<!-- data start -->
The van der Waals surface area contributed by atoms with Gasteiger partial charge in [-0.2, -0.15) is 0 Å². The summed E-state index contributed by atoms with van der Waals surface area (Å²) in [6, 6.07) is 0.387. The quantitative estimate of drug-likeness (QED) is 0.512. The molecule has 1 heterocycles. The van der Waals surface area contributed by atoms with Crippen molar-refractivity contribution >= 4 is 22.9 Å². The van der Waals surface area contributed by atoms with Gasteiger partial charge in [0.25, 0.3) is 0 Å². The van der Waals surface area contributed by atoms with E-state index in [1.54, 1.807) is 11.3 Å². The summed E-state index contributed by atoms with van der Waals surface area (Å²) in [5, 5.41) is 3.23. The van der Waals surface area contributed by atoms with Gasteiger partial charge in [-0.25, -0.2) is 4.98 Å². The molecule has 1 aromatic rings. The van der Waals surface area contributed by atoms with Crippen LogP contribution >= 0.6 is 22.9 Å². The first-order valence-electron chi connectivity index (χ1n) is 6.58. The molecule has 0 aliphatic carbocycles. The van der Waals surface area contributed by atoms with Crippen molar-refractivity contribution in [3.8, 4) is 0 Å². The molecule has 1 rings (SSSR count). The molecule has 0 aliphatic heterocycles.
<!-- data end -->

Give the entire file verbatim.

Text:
The van der Waals surface area contributed by atoms with Gasteiger partial charge in [-0.2, -0.15) is 0 Å². The summed E-state index contributed by atoms with van der Waals surface area (Å²) in [6, 6.07) is 0.387. The quantitative estimate of drug-likeness (QED) is 0.512. The molecule has 1 heterocycles. The van der Waals surface area contributed by atoms with Crippen molar-refractivity contribution >= 4 is 22.9 Å². The van der Waals surface area contributed by atoms with Gasteiger partial charge in [0.25, 0.3) is 0 Å². The van der Waals surface area contributed by atoms with E-state index in [1.54, 1.807) is 11.3 Å². The summed E-state index contributed by atoms with van der Waals surface area (Å²) in [5, 5.41) is 3.23. The van der Waals surface area contributed by atoms with Gasteiger partial charge in [-0.25, -0.2) is 4.98 Å². The molecule has 1 aromatic rings. The van der Waals surface area contributed by atoms with Crippen LogP contribution >= 0.6 is 22.9 Å². The first-order valence-electron chi connectivity index (χ1n) is 6.58. The molecule has 0 aliphatic carbocycles. The van der Waals surface area contributed by atoms with Crippen molar-refractivity contribution in [3.8, 4) is 0 Å². The molecule has 1 rings (SSSR count). The molecule has 0 aliphatic heterocycles.